This is a revised version of a paper originally presented at the 1987 Annual Meeting of the Population Association of America (see Population Index, Vol. 53, No. 3, p. 440).
Correspondence: V. K. Oppenheimer, Department of Sociology, University of California, Los Angeles, CA 90024. Location: Princeton University Library (SPIA).

55:20424 Platte, Erika. Divorce trends and patterns in China: past and present. Pacific Affairs, Vol. 61, No. 3, Fall 1988. 428-45 pp. Vancouver, Canada. In Eng.
"China's new marriage laws, far-reaching economic reforms and political turmoil are the major variables responsible for the waves of divorce that swept the country in the early 1950s and thirty years later. With the legal divorce procedures geared towards reconciliation rather than dissolution of a marriage the leadership has been able to check upward trends....Current divorce patterns, including causes of divorce, age at divorce, duration of marriage until divorce, sex of petitioner of divorce, and remarriage reflect a mix of continuity and change. Traditional ideas are slow to recede, especially in the countryside where some 80 percent of the population lives. Indications are that the incidence of divorce in China will remain at a relatively low level in the time to come."
Location: Princeton University Library (SF).

55:20425 Prokopec, Jiri. Marriages and divorces in the Czech countries during the nineteenth century. [Manzelstvi a rozvody v Ceskych zemich v 19. stoleti.] Demografie, Vol. 30, No. 4, 1988. 310-3 pp. Prague, Czechoslovakia. In Cze. with sum. in Eng; Rus.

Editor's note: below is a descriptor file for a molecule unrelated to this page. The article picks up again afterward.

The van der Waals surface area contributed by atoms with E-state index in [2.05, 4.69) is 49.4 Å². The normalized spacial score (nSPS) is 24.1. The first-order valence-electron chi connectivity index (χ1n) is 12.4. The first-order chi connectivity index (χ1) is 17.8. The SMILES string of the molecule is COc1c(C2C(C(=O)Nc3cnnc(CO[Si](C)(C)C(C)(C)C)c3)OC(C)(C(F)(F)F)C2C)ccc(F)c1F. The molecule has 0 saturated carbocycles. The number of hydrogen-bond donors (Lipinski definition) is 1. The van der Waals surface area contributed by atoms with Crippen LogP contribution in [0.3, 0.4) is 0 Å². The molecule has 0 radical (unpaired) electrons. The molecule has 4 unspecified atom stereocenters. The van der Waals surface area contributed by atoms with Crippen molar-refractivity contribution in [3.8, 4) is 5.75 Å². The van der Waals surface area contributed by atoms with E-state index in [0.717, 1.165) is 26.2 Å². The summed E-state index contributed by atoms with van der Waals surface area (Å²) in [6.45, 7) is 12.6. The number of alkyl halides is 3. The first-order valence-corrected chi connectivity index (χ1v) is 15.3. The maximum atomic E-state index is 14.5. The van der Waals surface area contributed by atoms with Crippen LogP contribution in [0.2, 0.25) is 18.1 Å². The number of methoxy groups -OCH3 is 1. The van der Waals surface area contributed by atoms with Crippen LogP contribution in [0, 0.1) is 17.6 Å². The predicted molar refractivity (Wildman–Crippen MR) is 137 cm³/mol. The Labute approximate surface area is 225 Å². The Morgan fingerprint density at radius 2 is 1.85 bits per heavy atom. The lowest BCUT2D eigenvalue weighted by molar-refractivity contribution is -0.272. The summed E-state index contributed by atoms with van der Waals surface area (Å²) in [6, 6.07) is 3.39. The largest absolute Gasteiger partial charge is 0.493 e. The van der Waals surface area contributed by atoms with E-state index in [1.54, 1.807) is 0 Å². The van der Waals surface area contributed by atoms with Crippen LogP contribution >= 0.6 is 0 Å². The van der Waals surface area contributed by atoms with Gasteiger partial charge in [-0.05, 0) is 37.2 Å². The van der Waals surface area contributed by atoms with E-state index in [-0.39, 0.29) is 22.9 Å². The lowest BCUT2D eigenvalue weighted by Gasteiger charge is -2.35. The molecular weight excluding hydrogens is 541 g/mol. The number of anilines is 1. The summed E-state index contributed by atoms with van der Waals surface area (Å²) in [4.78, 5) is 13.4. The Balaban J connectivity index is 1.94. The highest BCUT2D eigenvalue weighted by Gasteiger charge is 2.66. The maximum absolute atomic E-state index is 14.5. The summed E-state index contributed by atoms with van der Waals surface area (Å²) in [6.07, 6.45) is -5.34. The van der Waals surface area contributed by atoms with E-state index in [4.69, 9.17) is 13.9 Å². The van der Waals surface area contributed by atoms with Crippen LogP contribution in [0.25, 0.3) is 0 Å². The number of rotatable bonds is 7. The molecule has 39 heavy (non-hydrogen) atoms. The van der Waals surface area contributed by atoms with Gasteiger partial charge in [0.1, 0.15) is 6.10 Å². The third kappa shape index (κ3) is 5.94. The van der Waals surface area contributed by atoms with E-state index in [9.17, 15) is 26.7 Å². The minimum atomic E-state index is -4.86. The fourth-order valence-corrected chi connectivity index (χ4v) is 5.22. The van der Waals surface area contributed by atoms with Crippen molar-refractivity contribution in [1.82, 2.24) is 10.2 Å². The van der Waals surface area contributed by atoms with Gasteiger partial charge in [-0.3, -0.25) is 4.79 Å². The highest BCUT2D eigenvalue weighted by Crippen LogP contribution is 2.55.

The author examines marriage patterns in Czechoslovakia during the nineteenth century with particular emphasis on the Catholic church's attitude toward divorce as it affected marriage trends. Maternal mortality rates, marriage duration, fertility, multiple marriages, and women's status are discussed in relation to marriage patterns.
Location: Princeton University Library (SPR).

55:20426 Raha, Manis K.; Coomar, Palash C. Polyandry in India: demographic, economic, social, religious and psychological concomitants of plural marriages in women. ISBN 81-212-0105-5. LC 87-903596. 1987. xv, 440 pp. Gian Publishing House: New Delhi, India. In Eng.
This is a collection of 22 previously published studies on polyandry in India. Separate parts are devoted to polyandry in North and Northwest India, South India, and East and Northeast India. A section of special issues concerning polyandry is included.
Correspondence: Gian Publishing House, 29/6 Shakti Nagar, Delhi 110 007, India. Location: U.S. Library of Congress, Washington, D.C.